Tui, the world’s largest tour operator, will keep faith with the Boeing 737 Max aircraft — if they are approved as safe, said its chief executive.
Friedrich Joussen, who has headed the Anglo-German group since 2013, said Tui plans to add 2m more airline seats next summer to cater for extra demand following the collapse of major rival Thomas Cook this year.
He said that the aircraft would be the 737 Max model 8: “If they are approved to be safe we would fly them. It will be potentially the most checked aircraft,” he said.
Boeing’s 737 Max, which first flew in 2016, was hailed as a more fuel efficient aircraft than its predecessors, consuming 14 per cent less fuel than the 737 Next Generation model.
But the jet was grounded in March after two fatal crashes in five months were linked to its anti-stall software, raising questions over its design and Boeing’s failure to provide pilots with sufficient training on how to use the system.
Tui was the UK’s biggest operator of 737 Max with 15 in its fleet and a total of 72 ordered from the US aircraft manufacturer. In March it said the grounding would cause a €300m hit to earnings in the year to the end of September 2019.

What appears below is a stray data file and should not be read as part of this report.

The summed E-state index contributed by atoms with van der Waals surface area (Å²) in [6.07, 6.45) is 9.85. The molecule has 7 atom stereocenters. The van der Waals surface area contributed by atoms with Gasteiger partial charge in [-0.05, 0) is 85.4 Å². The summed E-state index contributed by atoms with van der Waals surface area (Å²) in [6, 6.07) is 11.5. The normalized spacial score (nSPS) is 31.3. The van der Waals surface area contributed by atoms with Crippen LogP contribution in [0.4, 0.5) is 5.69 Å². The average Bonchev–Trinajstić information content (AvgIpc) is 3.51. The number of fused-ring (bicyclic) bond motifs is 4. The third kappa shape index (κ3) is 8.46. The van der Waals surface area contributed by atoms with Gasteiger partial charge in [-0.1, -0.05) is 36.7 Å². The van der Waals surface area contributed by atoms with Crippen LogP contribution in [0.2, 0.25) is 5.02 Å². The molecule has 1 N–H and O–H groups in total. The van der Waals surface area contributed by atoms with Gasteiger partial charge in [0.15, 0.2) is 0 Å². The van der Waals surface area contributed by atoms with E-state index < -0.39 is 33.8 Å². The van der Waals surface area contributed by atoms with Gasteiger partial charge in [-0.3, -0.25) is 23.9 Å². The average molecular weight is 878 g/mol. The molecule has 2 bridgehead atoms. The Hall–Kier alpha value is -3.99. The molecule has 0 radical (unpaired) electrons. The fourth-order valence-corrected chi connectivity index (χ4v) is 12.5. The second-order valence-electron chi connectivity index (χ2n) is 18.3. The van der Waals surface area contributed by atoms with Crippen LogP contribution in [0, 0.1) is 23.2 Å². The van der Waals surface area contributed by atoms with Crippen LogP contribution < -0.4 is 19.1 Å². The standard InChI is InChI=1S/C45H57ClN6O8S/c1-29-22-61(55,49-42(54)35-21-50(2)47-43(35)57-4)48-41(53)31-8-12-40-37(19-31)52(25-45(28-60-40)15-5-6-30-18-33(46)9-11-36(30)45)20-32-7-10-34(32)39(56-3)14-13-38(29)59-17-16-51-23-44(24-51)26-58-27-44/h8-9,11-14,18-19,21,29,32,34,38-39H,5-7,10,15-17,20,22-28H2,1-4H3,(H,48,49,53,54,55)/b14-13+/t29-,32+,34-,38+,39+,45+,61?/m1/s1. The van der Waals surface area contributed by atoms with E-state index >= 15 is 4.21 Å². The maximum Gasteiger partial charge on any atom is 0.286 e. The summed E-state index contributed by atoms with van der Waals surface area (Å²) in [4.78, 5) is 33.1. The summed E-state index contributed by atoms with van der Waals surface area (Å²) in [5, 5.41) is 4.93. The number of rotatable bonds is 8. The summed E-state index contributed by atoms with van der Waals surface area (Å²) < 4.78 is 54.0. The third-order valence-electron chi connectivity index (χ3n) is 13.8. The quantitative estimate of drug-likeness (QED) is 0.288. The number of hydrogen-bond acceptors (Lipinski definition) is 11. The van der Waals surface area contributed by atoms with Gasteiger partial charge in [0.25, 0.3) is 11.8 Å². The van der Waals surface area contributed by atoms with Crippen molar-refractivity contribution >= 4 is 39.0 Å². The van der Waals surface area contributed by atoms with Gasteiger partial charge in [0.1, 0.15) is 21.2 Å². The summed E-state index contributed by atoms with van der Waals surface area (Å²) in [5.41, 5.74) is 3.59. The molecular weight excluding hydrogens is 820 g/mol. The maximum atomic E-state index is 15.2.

The travel company has yet to provide guidance on the impact for next year as it said that it will depend on when the aircraft is declared fit to fly and how long Tui will need to lease alternative planes for.
Boeing had hoped the aircraft would be flying again by the end of this year but Tui said it did not expect its return until early 2020. Mr Joussen said that compensation talks with Boeing were ongoing.
“We need to know what the damage is but we don’t know what the damage is until it’s flying again,” he said.
It is likely that should the 737 Max 8 fly again, airlines will seek discounts because of the grounding and caution around its safety. The aircraft’s current list price is $121.6m.
IAG, the parent company of British Airways, said in June that it intended to buy 200 737 Max jets but at a substantial discount because of the difficult circumstances.
Harry Martin, an analyst at Bernstein, said that it was unlikely that passengers would boycott the planes. “These things don’t tend to linger long in consumer minds. It will only be the first few months that people will be a bit more wary,” he said.
Boeing said it was still trying to secure regulatory approval for the 737 Max’s return to service this quarter, “though it’s the FAA and other global regulators who ultimately will determine the timeline”.
Mr Martin added that Tui had more time to plan if the 737 Max remained unfit to fly next year, which would likely decrease the potential cost impact. This year, it had to take out a number of expensive short notice leases to cover the loss of planes.